We reach a higher point, nunatak. Put on crampons. It gets steeper and hotter and more crevassed. At times we stop for some rest. I'm afraid to look down and afraid to look up, feeling like a fly on the wall. But it's beautiful of course. All clouds are now below us like some huge bedding. White and soft. The top is still a steep climb away. My nose is totally burned. What was it about Jan Mayen being one of the gloomiest places on Earth?
Finally the rim. But it's not over yet. King Haakon VII is still some way to go. Some downs, some ups. No moss. Stone is somewhere close. On one side the snow covered crater, on the other side steep white into the clouds. Snow frozen to form delicate patterns.
At around twelve we phone Siggi to let him know that three people stand on top of Beerenberg. Mandatory mountain top pictures. There's a hole in the clouds towards Weyprecht's glacier.
Now comes the part that I was trying not to think about. We have to go down. This was to be expected of course. We choose a different route and manage to avoid some of the crevasses. It goes faster. When we take off crampons then it goes a lot faster. Boots are soaked and I feel as if I had two small swimming pools around my feet. Wet snow around the ankles doesn't make it better. Backpack together with the harness is killing my hips. But down we run. The summit disappears into white fog again. As of it never was.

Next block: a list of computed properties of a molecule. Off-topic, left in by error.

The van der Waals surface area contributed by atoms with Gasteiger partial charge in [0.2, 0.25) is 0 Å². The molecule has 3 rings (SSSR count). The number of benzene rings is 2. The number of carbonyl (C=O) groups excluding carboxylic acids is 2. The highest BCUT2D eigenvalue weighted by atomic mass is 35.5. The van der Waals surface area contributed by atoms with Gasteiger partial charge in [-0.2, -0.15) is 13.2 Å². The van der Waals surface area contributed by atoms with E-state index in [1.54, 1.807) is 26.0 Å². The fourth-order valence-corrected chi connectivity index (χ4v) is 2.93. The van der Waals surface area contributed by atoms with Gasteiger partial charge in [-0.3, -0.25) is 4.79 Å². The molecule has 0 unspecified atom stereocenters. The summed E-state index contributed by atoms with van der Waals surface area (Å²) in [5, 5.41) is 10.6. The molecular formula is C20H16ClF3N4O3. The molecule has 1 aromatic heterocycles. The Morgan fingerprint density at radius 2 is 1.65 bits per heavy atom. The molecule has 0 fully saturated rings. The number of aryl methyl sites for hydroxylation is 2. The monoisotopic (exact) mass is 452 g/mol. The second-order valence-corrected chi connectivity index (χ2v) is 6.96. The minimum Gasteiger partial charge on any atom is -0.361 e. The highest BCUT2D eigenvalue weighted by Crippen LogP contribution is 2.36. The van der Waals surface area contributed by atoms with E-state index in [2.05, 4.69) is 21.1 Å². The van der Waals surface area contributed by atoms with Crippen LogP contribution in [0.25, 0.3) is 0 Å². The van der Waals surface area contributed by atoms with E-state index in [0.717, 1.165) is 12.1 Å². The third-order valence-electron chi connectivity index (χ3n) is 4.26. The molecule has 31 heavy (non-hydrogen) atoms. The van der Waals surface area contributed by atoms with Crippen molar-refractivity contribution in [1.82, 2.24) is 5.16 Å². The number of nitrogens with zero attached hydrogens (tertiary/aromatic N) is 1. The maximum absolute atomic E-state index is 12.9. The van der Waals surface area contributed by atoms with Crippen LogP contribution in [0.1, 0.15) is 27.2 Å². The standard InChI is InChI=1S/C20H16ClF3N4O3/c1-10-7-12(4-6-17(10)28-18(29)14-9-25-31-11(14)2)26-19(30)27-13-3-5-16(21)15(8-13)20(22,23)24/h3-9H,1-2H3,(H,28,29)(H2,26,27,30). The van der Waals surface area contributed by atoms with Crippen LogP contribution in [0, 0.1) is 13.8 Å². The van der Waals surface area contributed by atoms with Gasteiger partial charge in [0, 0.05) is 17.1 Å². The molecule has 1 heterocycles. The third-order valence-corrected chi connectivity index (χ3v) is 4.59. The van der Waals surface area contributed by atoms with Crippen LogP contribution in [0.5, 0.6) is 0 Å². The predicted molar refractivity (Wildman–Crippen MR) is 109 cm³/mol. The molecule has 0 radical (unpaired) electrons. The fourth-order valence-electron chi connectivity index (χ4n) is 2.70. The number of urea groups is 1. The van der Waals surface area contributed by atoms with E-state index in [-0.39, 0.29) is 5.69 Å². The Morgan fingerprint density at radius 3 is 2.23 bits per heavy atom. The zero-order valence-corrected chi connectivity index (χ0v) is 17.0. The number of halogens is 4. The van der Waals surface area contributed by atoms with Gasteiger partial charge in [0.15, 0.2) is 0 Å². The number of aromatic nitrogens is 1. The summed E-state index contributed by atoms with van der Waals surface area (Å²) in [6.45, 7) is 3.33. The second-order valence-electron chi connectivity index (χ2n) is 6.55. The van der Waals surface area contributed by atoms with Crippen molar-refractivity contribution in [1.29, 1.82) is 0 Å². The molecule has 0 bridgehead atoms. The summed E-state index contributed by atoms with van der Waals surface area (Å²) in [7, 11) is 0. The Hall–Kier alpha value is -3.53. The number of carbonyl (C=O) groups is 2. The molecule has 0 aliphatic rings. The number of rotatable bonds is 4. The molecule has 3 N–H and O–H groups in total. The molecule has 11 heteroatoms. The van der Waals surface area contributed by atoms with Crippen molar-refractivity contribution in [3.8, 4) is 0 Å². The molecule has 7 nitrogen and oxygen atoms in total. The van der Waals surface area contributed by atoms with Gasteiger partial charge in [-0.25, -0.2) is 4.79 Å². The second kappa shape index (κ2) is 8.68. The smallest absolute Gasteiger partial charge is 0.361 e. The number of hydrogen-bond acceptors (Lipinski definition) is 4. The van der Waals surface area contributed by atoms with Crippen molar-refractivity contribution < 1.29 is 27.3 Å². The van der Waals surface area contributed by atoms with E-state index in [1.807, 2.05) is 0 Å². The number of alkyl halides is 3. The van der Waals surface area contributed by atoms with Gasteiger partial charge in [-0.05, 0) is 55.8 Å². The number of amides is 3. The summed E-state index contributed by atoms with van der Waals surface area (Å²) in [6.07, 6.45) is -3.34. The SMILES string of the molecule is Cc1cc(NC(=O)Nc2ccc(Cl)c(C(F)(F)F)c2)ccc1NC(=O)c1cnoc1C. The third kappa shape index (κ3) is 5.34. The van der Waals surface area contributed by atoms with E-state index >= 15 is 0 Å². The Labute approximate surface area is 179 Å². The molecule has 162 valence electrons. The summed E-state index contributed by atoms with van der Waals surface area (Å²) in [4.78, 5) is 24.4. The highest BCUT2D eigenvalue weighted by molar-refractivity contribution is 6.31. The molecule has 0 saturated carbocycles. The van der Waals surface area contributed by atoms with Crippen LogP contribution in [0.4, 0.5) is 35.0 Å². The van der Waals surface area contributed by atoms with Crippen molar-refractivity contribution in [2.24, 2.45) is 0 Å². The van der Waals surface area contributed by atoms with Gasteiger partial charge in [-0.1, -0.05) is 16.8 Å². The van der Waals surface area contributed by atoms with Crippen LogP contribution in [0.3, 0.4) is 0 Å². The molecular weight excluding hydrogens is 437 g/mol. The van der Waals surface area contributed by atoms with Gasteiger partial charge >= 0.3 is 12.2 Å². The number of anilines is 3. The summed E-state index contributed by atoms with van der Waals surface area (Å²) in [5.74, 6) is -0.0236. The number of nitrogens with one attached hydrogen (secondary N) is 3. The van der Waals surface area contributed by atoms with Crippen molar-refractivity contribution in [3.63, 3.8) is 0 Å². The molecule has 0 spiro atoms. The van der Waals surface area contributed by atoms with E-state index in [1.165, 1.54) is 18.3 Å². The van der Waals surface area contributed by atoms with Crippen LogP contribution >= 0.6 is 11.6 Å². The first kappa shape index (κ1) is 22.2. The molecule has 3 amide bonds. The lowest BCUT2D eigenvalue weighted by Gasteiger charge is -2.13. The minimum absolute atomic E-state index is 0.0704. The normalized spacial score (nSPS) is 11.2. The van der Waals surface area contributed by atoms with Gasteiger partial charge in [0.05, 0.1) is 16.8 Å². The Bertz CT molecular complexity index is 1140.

Back where we left our sleeping bags we heat up some nudels and continue down. Over stones and moss and wet snow. Some ups, more downs. Finally the lagoon becomes visible. It is still a long way to go, remarks Martin with his usual optimism. Magnús stays at the lagoon to enjoy heated moss. Or something. I know that somewhere in this fog must be a place with hot tea, warm food and tent. Reason enough to continue. The road seems longer than before. And duller. Something huge is standing in Kvalrosbukta when we bend around the corner exactly 36 hours after we left. The supply ship. There is food and hot tea. Icelandic-Estonian-German team has worked rather well.
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arrived
Next
day for resting